Mindfulness practices such as meditation and yoga should be recommended to people with high blood pressure, according to a comprehensive review of lifestyle changes that can help prevent and manage the condition, which is co-authored by UCLH Director of Research and hypertension specialist Professor Bryan Williams.
People should also be advised to get quality sleep and reduce their exposure to air pollution, according to the wide-ranging position paper from the International Society of Hypertension (ISH).
For the paper, published in the Journal of Hypertension, an international panel of experts from 18 countries made recommendations on effective lifestyle changes for blood pressure control, based on the latest clinical and scientific evidence.
The paper highlights perhaps less obvious strategies such as stress management and sleep quality alongside long-standing recommendations to:
- maintain a healthy weight
- exercise regularly
- eat a healthy diet
- reduce consumption of salt
- stop smoking
- limit (ideally stop) alcohol consumption.
Hypertension affects around 4 in 10 people worldwide. There are effective medications for high blood pressure, but the best approach is often to start with lifestyle interventions, before introducing drug treatment if needed.
The authors of the paper said healthcare professionals should consider stress reduction and mindfulness-based therapies for people with high blood pressure, pointing to evidence that practices such as meditation, muscle relaxation, yoga and deep breathing techniques can all lower blood pressure.
They also said healthcare professionals should explore all aspects of a patient’s sleep, including duration, quality and timing, and they recommend population-based awareness campaigns advocating for better sleep quality.
Evidence shows a strong, dose-response, relationship between exposure to air pollution and blood pressure. The authors of the paper said that, where possible, people should aim to reduce their exposure to outdoor air pollution, for instance by exercising in gardens and parks away from busy roadways.
But the authors said that, in this area, the greatest benefits would be seen by governmental action to improve air quality.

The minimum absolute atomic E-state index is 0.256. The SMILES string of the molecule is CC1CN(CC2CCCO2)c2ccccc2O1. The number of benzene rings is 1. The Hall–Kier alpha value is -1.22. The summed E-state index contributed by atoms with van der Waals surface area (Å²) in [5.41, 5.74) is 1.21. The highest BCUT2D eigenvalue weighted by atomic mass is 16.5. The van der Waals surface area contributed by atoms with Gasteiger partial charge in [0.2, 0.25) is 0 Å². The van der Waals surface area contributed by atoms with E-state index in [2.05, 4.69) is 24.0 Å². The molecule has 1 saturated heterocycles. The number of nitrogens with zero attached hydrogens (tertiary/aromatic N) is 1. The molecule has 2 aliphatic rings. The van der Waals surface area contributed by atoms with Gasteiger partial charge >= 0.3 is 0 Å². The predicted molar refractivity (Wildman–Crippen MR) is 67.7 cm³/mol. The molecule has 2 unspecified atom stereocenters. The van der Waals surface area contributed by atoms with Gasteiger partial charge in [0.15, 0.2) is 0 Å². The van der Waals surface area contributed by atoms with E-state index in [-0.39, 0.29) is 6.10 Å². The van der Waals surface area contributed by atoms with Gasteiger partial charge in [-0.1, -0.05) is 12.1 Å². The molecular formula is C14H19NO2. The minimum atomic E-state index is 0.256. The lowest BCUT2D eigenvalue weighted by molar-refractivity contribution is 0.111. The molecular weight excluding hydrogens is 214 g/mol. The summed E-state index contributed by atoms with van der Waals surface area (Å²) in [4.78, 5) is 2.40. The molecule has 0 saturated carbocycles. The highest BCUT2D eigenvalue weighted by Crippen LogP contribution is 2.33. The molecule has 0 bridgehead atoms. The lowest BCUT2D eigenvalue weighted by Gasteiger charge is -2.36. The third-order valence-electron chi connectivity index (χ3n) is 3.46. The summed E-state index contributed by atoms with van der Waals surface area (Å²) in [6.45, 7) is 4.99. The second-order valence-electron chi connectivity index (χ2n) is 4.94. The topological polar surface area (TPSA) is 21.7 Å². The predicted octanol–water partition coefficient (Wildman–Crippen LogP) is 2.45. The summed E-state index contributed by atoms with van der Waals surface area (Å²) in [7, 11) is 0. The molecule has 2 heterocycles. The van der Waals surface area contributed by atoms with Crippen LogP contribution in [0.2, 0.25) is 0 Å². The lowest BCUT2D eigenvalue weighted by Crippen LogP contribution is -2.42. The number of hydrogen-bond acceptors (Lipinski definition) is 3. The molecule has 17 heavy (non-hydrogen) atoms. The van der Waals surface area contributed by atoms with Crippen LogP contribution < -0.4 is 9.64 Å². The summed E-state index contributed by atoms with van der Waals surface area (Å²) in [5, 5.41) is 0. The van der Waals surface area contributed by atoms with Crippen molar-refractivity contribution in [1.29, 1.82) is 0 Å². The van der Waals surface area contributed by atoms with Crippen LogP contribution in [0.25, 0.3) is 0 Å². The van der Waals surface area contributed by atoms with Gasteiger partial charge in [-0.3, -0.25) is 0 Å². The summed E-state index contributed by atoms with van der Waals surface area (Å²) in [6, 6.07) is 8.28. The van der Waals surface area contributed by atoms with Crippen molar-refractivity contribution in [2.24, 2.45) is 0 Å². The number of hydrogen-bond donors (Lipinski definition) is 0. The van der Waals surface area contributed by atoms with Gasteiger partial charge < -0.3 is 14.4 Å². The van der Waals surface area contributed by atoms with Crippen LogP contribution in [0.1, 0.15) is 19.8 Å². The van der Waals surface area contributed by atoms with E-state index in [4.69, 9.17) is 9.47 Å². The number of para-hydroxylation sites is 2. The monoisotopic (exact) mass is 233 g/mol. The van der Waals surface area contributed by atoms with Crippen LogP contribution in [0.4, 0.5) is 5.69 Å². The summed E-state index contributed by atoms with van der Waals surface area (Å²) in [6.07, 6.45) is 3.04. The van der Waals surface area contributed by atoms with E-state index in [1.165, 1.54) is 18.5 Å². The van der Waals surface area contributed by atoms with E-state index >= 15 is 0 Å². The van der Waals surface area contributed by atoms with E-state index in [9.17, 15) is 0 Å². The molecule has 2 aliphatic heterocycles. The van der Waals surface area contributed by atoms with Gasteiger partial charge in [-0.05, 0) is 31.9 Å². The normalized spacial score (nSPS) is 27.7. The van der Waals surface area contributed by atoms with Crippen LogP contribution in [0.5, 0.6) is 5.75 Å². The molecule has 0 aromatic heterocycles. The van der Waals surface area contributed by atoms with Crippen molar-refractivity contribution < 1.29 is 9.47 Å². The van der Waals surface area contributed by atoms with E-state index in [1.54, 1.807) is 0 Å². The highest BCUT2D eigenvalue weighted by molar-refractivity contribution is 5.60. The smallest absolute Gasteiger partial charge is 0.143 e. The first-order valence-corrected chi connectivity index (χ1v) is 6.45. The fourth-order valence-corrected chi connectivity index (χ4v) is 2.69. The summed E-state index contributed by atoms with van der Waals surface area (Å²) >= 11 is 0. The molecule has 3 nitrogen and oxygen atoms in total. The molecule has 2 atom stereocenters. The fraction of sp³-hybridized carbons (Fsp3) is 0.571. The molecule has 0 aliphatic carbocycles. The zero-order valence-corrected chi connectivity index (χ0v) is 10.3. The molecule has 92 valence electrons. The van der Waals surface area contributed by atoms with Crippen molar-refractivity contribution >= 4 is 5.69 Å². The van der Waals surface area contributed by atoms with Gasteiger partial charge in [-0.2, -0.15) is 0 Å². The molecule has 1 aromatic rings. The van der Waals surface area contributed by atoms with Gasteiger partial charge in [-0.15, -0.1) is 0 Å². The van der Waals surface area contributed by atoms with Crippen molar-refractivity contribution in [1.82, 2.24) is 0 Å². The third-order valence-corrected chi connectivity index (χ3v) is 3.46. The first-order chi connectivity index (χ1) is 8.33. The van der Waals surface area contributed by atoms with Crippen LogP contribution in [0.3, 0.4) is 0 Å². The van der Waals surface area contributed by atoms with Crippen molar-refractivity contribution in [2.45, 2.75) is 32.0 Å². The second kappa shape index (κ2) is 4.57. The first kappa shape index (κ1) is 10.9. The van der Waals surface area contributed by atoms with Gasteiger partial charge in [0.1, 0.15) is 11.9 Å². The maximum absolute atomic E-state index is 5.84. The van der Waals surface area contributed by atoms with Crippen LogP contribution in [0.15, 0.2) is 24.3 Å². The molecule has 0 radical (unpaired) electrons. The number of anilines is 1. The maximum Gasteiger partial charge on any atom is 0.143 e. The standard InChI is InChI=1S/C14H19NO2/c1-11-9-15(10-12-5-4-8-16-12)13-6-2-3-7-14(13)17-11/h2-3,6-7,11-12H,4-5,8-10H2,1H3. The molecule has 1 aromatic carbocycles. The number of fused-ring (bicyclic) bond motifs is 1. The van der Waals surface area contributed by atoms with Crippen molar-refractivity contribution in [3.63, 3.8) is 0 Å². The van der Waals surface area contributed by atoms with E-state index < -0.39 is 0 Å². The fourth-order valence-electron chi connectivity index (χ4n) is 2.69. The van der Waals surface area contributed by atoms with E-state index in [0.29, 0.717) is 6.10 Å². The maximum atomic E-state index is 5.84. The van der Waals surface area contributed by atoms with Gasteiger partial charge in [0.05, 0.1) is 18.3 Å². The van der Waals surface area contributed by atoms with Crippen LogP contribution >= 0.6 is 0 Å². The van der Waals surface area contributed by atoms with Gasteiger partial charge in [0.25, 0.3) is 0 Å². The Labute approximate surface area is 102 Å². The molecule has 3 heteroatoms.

For physical activity, the authors make recommendations around aerobic activity (brisk walking, running), strength training, and isometric training (static exercises such as squeezing a hand grip).
They emphasise salt and sugar intake should be limited, with alcohol consumption ideally zero.
Professor Williams, who is Director of the NIHR BRC at UCLH, said: “There are so many things people can do to reduce their chances of developing high blood pressure, and to lower their blood pressure if they develop hypertension.
“Patients around the world should be given the information they need to make changes to their lifestyle, and health systems and governments should enable access to services which can help people make changes to their lifestyle and create an environment where it is easier to make these lifestyle changes.”
Lead author of the paper, Professor Fadi Charchar, said: “Our aim was to provide a holistic set of recommendations for changes to lifestyle, which focus on all areas of health, including movement and bodyweight, food and drink, the body and mind, as well as other factors such as exposure to air pollution.
The paper also highlights the role new digital technologies could play in lifestyle interventions.
Co-lead author of the paper Dr Priscilla Prestes said: “The increasing use of apps and wearable technologies can help people track their movement, sleep and diet, as well as promote behaviour change, such as prompting a person to increase exercise, especially incidental exercise. So we should use these new technologies to our advantage.”